Review of Filaments & Voids [12k1050]

Subsido (BLOG)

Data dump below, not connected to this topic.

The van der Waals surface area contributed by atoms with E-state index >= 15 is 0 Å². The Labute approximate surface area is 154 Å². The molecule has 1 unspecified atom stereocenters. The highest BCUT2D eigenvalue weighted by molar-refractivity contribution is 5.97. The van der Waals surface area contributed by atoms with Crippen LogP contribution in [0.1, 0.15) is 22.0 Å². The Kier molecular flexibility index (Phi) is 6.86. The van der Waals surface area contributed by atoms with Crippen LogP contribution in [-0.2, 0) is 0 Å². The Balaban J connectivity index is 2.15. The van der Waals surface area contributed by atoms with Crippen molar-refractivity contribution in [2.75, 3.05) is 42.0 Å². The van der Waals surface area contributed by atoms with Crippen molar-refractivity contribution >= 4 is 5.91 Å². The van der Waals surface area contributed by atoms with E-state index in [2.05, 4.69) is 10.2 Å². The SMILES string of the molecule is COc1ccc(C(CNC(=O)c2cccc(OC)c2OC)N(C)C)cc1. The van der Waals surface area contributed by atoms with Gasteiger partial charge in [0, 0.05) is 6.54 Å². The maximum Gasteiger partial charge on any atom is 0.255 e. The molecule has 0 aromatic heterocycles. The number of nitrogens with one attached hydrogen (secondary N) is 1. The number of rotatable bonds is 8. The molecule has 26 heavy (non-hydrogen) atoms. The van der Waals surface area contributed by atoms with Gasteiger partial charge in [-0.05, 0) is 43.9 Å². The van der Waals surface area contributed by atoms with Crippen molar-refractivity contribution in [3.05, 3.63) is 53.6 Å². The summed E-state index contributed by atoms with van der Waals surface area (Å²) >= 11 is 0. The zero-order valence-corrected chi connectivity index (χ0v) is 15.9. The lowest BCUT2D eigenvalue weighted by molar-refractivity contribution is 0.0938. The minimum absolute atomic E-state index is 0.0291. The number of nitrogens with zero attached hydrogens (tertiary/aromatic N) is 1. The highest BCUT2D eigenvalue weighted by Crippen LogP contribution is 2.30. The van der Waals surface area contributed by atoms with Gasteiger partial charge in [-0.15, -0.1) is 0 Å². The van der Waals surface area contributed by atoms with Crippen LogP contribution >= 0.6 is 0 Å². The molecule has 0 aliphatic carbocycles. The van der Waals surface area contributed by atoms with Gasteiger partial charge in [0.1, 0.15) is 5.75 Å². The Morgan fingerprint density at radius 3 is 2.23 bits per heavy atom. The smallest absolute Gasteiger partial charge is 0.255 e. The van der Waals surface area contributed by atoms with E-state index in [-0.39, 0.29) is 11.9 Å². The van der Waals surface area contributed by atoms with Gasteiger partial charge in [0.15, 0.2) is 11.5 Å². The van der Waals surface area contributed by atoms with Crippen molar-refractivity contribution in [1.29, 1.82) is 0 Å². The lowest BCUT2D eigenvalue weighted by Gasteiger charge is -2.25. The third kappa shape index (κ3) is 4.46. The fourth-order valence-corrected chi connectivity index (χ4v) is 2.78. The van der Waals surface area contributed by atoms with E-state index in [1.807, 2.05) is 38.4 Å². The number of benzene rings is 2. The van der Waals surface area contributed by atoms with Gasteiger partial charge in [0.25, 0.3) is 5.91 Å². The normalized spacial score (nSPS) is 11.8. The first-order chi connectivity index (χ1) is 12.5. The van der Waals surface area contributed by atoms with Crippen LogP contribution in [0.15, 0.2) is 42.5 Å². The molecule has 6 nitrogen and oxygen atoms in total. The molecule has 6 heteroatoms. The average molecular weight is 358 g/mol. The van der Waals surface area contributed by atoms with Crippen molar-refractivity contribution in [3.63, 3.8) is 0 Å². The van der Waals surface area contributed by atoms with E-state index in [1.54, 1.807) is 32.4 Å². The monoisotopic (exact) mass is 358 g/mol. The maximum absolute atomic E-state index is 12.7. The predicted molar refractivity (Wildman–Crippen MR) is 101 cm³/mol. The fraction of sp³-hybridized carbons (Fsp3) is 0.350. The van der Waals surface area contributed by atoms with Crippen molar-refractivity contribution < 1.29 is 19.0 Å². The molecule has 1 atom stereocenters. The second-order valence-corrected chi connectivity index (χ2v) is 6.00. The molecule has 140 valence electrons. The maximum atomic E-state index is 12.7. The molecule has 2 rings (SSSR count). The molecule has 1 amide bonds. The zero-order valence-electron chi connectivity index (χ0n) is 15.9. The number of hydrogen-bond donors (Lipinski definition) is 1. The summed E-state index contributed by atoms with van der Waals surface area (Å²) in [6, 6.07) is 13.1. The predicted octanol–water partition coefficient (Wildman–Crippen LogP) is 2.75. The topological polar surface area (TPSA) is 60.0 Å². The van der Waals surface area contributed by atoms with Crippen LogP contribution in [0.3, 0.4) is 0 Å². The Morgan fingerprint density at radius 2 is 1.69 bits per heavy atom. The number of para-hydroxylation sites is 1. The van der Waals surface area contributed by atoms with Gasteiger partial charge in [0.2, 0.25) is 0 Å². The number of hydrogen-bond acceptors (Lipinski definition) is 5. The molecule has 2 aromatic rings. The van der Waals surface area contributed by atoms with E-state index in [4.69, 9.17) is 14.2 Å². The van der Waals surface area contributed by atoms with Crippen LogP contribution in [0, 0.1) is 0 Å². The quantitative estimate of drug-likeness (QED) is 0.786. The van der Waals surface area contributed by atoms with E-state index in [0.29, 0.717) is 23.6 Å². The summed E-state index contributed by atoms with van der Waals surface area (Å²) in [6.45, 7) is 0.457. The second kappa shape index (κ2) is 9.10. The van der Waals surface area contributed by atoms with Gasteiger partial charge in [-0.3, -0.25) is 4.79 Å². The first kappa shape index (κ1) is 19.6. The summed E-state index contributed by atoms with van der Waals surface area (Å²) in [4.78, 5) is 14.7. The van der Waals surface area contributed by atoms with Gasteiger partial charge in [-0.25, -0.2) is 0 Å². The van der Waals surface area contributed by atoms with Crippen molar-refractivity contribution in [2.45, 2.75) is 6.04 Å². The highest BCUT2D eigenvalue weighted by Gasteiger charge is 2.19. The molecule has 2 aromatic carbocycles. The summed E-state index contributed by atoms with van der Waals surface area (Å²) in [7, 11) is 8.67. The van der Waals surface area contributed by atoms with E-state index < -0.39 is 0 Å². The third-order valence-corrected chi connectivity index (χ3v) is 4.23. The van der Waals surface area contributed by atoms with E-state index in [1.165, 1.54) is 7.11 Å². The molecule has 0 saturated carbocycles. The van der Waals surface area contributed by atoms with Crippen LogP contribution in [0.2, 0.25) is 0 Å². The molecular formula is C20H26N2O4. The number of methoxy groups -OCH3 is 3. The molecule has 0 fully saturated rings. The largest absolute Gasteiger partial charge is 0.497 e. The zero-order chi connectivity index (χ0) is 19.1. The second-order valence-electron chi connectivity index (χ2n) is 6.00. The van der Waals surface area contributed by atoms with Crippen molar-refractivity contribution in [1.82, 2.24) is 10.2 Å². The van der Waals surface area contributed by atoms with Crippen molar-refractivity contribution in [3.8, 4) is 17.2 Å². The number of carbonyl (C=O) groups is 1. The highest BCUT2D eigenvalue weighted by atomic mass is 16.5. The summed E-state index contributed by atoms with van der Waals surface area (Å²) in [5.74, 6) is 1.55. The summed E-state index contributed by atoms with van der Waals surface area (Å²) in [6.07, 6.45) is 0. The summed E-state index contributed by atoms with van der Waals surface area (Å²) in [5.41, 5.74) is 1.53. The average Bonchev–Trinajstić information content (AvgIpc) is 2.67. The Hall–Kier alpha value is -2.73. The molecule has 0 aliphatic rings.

Although he’s since recorded for other great labels like Sirr and Room40, 12k was the imprint that first established Kenneth Kirschner as an electroacoustic composer, collecting a trio of works under the title “September 19, 1998” et al. on a 2003 release. The album showcased three markedly different approaches to composition, taking in microsonic texture, deep digital drones, and most distinctively, a rethink on the established idiom of the prepared piano. Kirschner’s handling of solo piano recordings has proven to be the most enduring facet of his work, something which has been the starting point for the post_piano albums he’s concocted in collusion with 12k boss Taylor Deupree. On Filaments & Voids – an immensely subtle and involving collection of pieces – Kirschner’s musical starting point is difficult to pin down. While electronically treated piano phrases are at the foundations of “March 16, 2006” (a seventy-two minute composition spanning the entire second disc) the first three works here are far more elusive. As suggested by the title, considerable passages of this music seem to alternate between huge swells of incandescent tonality and ostensible absences: “October 19, 2006” condenses this binary behaviour very neatly, perhaps sounding like a morse code machine slowed down to a thousandth of its normal performance. Sonically, the piece is rich and loaded with beautiful timbres – a few finely crafted tones momentarily penetrating the silence. “September 11th, 1996” requires less of your patience, although it does seem to follow a similar structure, moving in the same fade in/out fashion. By the time “June 10th, 2008” is arrived at, the passages of “void” have been eradicated and we’re left with string-like drone tones, taking up a sound approximating a digital orchestra – much in the same vein as the material on Stephan Mathieu’s superb Radioland album. Over to the single-track second disc and Kirschner’s talent really begins to shine through. He has a unique way of recording the piano that transforms its sonorities into something very alien, at once ancient soundign and oddly futuristic. The only reference points that even remotely compare to Kirschner’s strange and eroded tones would be William Basinski’s Melancholia or Variations: A Movement In Chrome Primitive. This music is rather more hi-fi and vibrant however, locking decrepit old instruments into the moment via spectral filtering and transformative sound processing – the production is as exquisitely warm as it is abstracted and strangulated. A tremendous collection of detailed, microsonic compositions.

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